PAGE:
ANSWERS: 4
  • I will assume you are referring to a "voice over internet" type service. Essentially, a computer equipped with a microphone and speaker is hooked up to a broad-band connection. It runs a program that encodes the signals from the microphone and sends them over the internet to another like-equipped computer which decodes them and sends them to its speaker and vice-versa. The paid service manages the connections, phone numbers, software and other things.
  • I understand broadband to mean ADSL. This is the always on service where you pay for the service and can use the net and talk on the telephone at the same time. This works by using a different frequency on the telephone line. Voice calls use the 300hz- 3000hz range as that is the general range of human speach. ADSL uses a higher frequency range which is outside the range of the human ear. It means you can't hear the computer screaching noises that you could when using a normal 56k modem. An ADSL modem converts the network packets (information) into a high frequency squeak and sends it to the exchange. High frequency noises can't travel as far as lower frequency noises hence the 3km range from the exchange that is stated in ADSL service contracts. When the signal gets to the local exchange, it is converted into a standard networking signal and forwarded into a Wide Area Network link with the internet. Your equipment doesn't notice a thing. It thinks you have a direct connection with the internet.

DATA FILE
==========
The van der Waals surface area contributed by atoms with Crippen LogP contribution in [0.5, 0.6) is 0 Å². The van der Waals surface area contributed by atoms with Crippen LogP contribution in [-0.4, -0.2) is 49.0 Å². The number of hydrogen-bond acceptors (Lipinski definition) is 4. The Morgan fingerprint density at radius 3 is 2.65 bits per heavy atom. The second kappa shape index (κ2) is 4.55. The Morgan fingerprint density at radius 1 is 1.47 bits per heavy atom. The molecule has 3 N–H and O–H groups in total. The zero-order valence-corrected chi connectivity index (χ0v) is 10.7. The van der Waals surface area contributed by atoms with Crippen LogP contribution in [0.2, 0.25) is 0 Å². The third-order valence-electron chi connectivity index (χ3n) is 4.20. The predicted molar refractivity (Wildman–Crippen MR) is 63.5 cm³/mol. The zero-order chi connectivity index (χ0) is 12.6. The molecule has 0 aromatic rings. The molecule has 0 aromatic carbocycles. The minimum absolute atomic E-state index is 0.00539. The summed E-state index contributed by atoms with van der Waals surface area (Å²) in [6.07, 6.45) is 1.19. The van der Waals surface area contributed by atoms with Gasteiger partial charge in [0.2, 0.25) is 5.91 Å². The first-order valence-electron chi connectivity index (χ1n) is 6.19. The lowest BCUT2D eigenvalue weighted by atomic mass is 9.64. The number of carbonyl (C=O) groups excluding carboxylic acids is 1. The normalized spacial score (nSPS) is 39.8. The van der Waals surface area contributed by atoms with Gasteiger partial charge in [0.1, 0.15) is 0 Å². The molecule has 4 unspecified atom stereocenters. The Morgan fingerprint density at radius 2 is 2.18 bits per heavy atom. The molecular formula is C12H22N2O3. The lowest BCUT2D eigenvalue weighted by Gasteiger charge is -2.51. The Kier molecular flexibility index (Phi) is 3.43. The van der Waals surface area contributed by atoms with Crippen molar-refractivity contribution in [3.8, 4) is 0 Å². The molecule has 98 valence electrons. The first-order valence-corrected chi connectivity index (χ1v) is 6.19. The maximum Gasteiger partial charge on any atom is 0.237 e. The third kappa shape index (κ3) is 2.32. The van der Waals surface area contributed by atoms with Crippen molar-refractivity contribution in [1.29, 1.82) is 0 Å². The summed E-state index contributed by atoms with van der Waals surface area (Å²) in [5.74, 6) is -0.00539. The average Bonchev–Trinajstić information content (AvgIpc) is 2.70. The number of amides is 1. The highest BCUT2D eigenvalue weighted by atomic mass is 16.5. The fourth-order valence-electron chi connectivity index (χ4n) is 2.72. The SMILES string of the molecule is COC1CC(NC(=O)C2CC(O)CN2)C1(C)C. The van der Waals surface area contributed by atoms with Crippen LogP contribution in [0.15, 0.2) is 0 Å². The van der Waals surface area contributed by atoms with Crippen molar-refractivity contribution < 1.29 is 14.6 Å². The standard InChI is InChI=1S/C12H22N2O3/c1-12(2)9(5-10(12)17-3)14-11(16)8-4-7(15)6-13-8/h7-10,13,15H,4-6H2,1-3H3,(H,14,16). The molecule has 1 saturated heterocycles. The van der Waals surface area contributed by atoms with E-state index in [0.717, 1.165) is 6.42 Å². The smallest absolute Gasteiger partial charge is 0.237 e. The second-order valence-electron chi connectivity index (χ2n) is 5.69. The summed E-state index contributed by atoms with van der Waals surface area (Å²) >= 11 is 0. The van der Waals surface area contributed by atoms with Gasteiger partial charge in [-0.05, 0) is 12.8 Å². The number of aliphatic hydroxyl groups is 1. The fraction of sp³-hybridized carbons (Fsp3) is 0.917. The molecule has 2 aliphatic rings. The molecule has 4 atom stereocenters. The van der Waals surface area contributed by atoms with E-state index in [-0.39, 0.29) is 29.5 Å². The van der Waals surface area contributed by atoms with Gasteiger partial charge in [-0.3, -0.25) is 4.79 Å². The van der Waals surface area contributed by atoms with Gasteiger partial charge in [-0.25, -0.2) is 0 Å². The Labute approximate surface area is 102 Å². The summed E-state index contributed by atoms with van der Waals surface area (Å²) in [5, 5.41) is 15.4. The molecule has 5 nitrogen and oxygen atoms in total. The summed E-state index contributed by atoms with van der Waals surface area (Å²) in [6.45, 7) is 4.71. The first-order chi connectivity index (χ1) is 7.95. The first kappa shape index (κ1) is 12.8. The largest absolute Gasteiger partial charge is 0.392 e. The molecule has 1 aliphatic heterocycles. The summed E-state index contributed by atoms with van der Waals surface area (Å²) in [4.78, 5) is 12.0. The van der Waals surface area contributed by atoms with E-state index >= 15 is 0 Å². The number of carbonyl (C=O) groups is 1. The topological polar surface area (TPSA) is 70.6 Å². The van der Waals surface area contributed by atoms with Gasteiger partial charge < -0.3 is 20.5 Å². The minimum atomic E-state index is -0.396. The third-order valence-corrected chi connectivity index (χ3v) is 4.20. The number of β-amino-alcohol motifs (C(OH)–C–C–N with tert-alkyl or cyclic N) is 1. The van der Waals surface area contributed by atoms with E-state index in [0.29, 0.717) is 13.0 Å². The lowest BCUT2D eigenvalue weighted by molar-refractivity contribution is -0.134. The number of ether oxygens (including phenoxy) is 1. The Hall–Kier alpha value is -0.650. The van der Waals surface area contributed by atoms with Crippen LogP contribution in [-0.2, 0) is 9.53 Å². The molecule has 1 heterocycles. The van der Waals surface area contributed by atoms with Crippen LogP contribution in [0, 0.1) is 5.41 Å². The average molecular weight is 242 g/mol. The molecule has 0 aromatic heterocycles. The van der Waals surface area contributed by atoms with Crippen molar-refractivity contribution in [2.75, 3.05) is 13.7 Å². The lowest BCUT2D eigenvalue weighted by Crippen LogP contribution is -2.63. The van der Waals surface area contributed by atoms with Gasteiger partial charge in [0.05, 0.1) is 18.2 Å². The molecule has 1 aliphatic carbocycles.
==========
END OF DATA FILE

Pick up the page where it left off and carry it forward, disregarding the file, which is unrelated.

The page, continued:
• If you ever use a popular chat program, this is essentially how it works but instead of using a computer to chat, your phone is connected to a device that's connected to the internet and works transparently in the background to allow you to call and chat on regular phone lines. I personally use a device made by D-Link which acts in a way much like this that will allow me to forward my Skype calls via my computer to my cellphone using my phone line. With this device, people can call me from around the world on my cellphone for free and the sound quality is good if not excellent.
  • It is basically VOIP (voice over IP). Even back in the dial up networking era I chatted from the US with a guy in Holland over dial up networking at no cost (with some app through a website). It is likely similar to the same thing that does audio for YouTube videos, etc., but a 2-way street (send and receive). It encodes each direction as an audio stream. I don't use WiFi calls for my phone connected to WiFi because mobile voice (or even mobile data at 4G LTE) is faster than my DSL (5.1 Mbps at best)

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